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Click to read about Eriogonum.
See more Eriogonum   and  more  and  Eriogonum cernuum.
Eriogonum arcuatum
Eriogonum arcuatum variety arcuatum. Synonyms: Eriogonum jamesii variety flavescens, Eriogonum jamesii variety higginsii, Eriogonum bakeri. (Curved Buckwheat)
Polygonaceae (Buckwheat Family)

Foothills, montane. Meadows, shrublands, woodlands.  Summer, fall.
Navajo Reservation south of Teec Nos Pos, Arizona, June 24, 2006.

Eriogonum arcuatum and Eriogonum jamesii can be difficult to tell apart, and, in fact, for five years after I took the photographs on this page, I had them labeled as E. jamesii, but I changed that name after being alerted to my mistake by James Reveal, Eriogonum expert.  Reveal indicates in his treatment of Eriogonum in the Flora of North America, "Eriogonum arcuatum has long been included under E. jamesii". In Reveal's key to the Eriogonum, he gives them each species status. 

However, Stanley Welsh, Utah flora expert and one time Professor to Reveal, disagrees with Reveal: "The concept of E. jamesii is restricted [in FNA] to those [plants] with white to cream colored flowers.  Use of flower color as the basis for segregation seems to this writer to be superfluous, and [therefore I maintain] the traditional application of the name E. jamesii".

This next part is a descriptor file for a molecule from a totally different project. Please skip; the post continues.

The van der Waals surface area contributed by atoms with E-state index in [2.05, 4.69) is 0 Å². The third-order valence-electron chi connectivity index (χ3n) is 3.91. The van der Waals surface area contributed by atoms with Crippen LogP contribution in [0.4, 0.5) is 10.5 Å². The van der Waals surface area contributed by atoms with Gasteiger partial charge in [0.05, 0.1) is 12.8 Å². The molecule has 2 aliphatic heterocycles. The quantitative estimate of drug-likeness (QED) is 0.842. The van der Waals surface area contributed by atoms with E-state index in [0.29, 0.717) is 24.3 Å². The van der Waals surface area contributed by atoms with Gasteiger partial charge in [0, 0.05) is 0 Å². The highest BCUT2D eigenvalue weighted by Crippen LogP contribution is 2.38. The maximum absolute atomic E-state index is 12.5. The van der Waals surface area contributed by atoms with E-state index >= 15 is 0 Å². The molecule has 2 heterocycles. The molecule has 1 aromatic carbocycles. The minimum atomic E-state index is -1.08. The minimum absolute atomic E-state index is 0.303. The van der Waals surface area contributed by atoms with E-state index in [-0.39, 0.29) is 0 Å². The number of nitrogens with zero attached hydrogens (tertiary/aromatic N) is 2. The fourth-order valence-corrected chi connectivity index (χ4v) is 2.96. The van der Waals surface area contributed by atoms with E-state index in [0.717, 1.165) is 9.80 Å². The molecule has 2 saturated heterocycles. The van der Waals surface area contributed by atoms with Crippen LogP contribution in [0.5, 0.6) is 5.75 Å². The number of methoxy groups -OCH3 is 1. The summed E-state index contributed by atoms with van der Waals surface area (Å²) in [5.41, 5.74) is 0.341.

Add some more spice: William Weber equates E. bakerii with E. jamesii.

The two plants, E. arcuatum and E. jamesii, are nearly identical in almost all of their characteristics and measurements; they are separated by their flower color: yellow for E. arcuatum and white to cream for E. jamesii and they are best separated, according to Reveal, by their flower color (yellow for E. arcuatum and white to cream for E. jamesii) and by their inflorescences (compound umbellate for E. jamesii and capitate of umbellate for E. arcuatum)In addition, although the upper side of the leaves of both species may be densely woolly-hairy, the upper side of E. jamesii leaves can be "thinly hairy or even glabrous".

Note that the E. arcuatum plant shown on this page is growing in a hot, dry environment and the E. jamesii on the linked page is growing in a warm, more moist environment.  Thus the considerable difference in their appearance.  In similar environments, the two plants are difficult to tell apart. See E. jamesii on this web site.

Edward Greene named this species in 1901 from a specimen collected "on hillsides about Pagosa Springs, Colorado" on July 17, 1899.  "Arcuatum" is Latin for "curved or arched" and perhaps refers to the curved peduncles.

Eriogonum arcuatum
Eriogonum arcuatum variety arcuatumSynonyms: Eriogonum jamesii variety flavescens, Eriogonum jamesii variety higginsii, Eriogonum bakeri. (Curved Buckwheat)
Polygonaceae (Buckwheat Family)

Foothills, montane. Meadows, shrublands, woodlands. Summer, fall.
Navajo Reservation south of Teec Nos Pos, Arizona, June 24, 2006.

Range map © John Kartesz,
Floristic Synthesis of North America

State Color Key

Species present in state and native
Species present in state and exotic
Species not present in state

County Color Key

Species present and not rare
Species present and rare
Species extirpated (historic)
Species extinct
Species noxious
Species exotic and present
Native species, but adventive in state
Eradicated
Questionable presence

Eriogonum arcuatum

Range map for Eriogonum arcuatum variety arcuatum